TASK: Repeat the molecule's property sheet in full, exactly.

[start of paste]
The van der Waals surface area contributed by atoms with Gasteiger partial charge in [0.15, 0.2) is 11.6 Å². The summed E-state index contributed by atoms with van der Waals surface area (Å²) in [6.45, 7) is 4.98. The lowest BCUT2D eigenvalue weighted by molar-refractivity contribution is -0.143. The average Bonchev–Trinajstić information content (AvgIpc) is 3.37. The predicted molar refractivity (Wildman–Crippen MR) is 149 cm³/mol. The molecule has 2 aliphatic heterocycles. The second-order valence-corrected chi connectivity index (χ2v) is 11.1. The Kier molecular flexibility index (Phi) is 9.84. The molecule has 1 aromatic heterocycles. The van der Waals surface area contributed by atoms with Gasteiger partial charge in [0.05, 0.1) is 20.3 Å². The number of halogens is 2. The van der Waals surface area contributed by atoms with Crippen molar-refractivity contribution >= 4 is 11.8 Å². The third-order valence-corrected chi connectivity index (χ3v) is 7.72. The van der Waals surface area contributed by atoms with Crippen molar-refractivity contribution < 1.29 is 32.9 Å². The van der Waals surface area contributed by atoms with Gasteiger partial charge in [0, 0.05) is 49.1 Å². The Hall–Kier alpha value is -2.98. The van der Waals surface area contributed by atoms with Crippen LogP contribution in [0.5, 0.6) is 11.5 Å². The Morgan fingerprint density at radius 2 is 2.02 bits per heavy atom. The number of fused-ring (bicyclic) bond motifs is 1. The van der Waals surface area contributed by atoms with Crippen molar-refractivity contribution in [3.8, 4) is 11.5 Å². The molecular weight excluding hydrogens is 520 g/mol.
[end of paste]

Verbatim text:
The van der Waals surface area contributed by atoms with Gasteiger partial charge in [0.15, 0.2) is 11.6 Å². The summed E-state index contributed by atoms with van der Waals surface area (Å²) in [6.45, 7) is 4.98. The lowest BCUT2D eigenvalue weighted by molar-refractivity contribution is -0.143. The average Bonchev–Trinajstić information content (AvgIpc) is 3.37. The predicted molar refractivity (Wildman–Crippen MR) is 149 cm³/mol. The molecule has 2 aliphatic heterocycles. The second-order valence-corrected chi connectivity index (χ2v) is 11.1. The Kier molecular flexibility index (Phi) is 9.84. The molecule has 1 aromatic heterocycles. The van der Waals surface area contributed by atoms with Gasteiger partial charge in [0.05, 0.1) is 20.3 Å². The number of halogens is 2. The van der Waals surface area contributed by atoms with Crippen molar-refractivity contribution >= 4 is 11.8 Å². The third-order valence-corrected chi connectivity index (χ3v) is 7.72. The van der Waals surface area contributed by atoms with Crippen molar-refractivity contribution < 1.29 is 32.9 Å². The van der Waals surface area contributed by atoms with Gasteiger partial charge in [0, 0.05) is 49.1 Å². The Hall–Kier alpha value is -2.98. The van der Waals surface area contributed by atoms with Crippen LogP contribution in [0.5, 0.6) is 11.5 Å². The Morgan fingerprint density at radius 2 is 2.02 bits per heavy atom. The number of fused-ring (bicyclic) bond motifs is 1. The van der Waals surface area contributed by atoms with Crippen molar-refractivity contribution in [3.8, 4) is 11.5 Å². The molecular weight excluding hydrogens is 520 g/mol.